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Nowadays, electric scooters are more and more popular than ever, and they make every short trip an adventure! They’re not as expensive or as complex as our other vehicles, but they still require regular maintenance. And you might run into some issues. Both major and minor problems may be encountered. Many common or minor problems you can fix on your own. If you have any specific questions, please send emails to firstname.lastname@example.org. We will reply to you within 24 hours.
Based on our data analysis, charging problems are the #1 problem for electric scooters. If your electric scooter is no longer taking charge, there is a good chance that you have one of the three problems outlined below:
Dust and debris can get lodged in the electric scooter charger port and cut off the current flow. Unplug the scooter from the wall socket and inspect the charging port by sight to see if there is any dust or debris in the connectors and terminals. If there is, remove the debris gently using a small stick (no needles or sharp tools). If the charging port falls off, or the wiring is broken, then the charging port needs to be replaced. Here's a video of the Charging hole off maintenance.
Once no more debris is blocking the current flow, plug in the charger and test the charging port. If the electric scooter is still not charging, then the problem is not the charging port.
When an electric scooter is not charging, a defective charger could be the culprit. If your charging cable has a traffic light system, make sure the green light shows when the charger is plugged into the power outlet and a red light when charging the electric scooter. The illumination should turn back to green when the charging is complete.
That said, not all electric scooter chargers illuminate when the battery charger is plugged in. You might need to test the battery charger port's voltage using a multimeter. Kaabo mantis 8's charger is 54.6V 2A, So the test voltage should be around 54.6V, up or down 1.5V or less. Here's a video of the charger check
If the voltage level at the charging port is the same as that at the battery pack, then the charger is in mint condition. If not, you should replace the charger immediately.
Dead battery problems are a normal occurrence and not a cause for alarm. A deteriorating electric scooter battery pack will take longer to charge and shorter to discharge. It will repeat this cycle until it is completely dead and unresponsive.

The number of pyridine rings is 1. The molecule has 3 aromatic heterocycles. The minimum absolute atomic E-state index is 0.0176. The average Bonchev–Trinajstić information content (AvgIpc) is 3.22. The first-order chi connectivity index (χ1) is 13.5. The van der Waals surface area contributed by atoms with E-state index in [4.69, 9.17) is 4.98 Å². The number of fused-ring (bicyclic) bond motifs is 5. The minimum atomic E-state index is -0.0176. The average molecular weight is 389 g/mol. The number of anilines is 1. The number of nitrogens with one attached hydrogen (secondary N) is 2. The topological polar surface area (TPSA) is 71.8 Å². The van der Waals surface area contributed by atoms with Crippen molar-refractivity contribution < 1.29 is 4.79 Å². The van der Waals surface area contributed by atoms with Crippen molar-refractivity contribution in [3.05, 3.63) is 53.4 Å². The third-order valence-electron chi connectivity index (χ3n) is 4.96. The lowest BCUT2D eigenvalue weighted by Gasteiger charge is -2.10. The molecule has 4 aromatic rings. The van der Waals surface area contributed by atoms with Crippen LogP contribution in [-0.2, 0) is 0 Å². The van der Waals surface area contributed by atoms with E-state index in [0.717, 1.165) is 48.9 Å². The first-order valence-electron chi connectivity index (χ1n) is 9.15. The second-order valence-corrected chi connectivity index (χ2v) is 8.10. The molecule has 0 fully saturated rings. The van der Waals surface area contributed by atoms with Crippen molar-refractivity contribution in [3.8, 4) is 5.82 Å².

The Mantis features a 48V 13AH Ternary lithium-ion 18650 battery that can last up to 25 miles on a single full charge. Electric scooters that are powered by Lithium-ion batteries do not experience a dead battery as often. A Li-ion rechargeable battery has 300-500 charge cycles and a lifespan of about 2-3 years. Thus, it won't develop a charge-cycle "memory" as quickly as a nickel-metal hydride battery.
Try charging the battery for a more extended period to get enough power for the scooter. But that is only a short-term remedy. The best solution to fix a dead battery is to replace it with a new battery pack.
Sometimes you may find that the electric scooter turns on but refuses to move at all. Other times, the scooter moves but suddenly stops working. There are a couple of reasons why an electric scooter may act in this manner, including:
A defective key switch or power switch may also result in an electric scooter not moving. You first need to test the power switch or key switch for proper mechanical operation.
If your electric scooter has a power switch, ensure it's properly turned on. The switch should snap onto position and turn the scooter on again unless it is defective.
If you are using a key switch, twist it between the OFF and ON positions a couple of times. If it snaps into both positions, then your switch is fine. But if it feels loose or lacks a positive snap-action feel to it, then you may be dealing with a defective key switch.
The best way to test the continuity of the power switch or key switch is with a multimeter. The on/off switch can develop faults that will need to be repaired or replaced by a technician.
A damaged fuse is another possible reason your scooter will refuse to budge. If you carry more load than the scooter's maximum weight limit, go over steep inclines, or drive through water puddles and mud, a fuse may burn out,
First, check if the main ignition fuse is switched on. If not, turn it on and start the engine. If the scooter refuses to kick in, you may be dealing with a blown fuse.
To check if you have a blown fuse, pull out the fuse from its box and hold it up to a light to look for a burnt connection inside. You can also use a multimeter to check for conductivity. You'll need to have the broken fuse replaced by a professional.
The brake lever switch is another possibility. Most electric scooters have normally open brake switches but some have normally closed brake switches. The brake switches inform the speed controller to turn the motor off when the brakes are applied.
To test for a faulty normally open brake switch, you have to disconnect the brake lever wire connector from the speed controller and then see if the scooter runs. If it does, it is a normally open type that is faulty.
Testing for a faulty normally closed brake lever switch, you must disconnect the brake lever wire connector from the speed controller, and bridge the two terminals together in the controller's connector that the brake switch is unplugged from. If the scooter runs when the controller's brake switch connector terminals are bridged together, then the brake switch is a normally closed type which is faulty.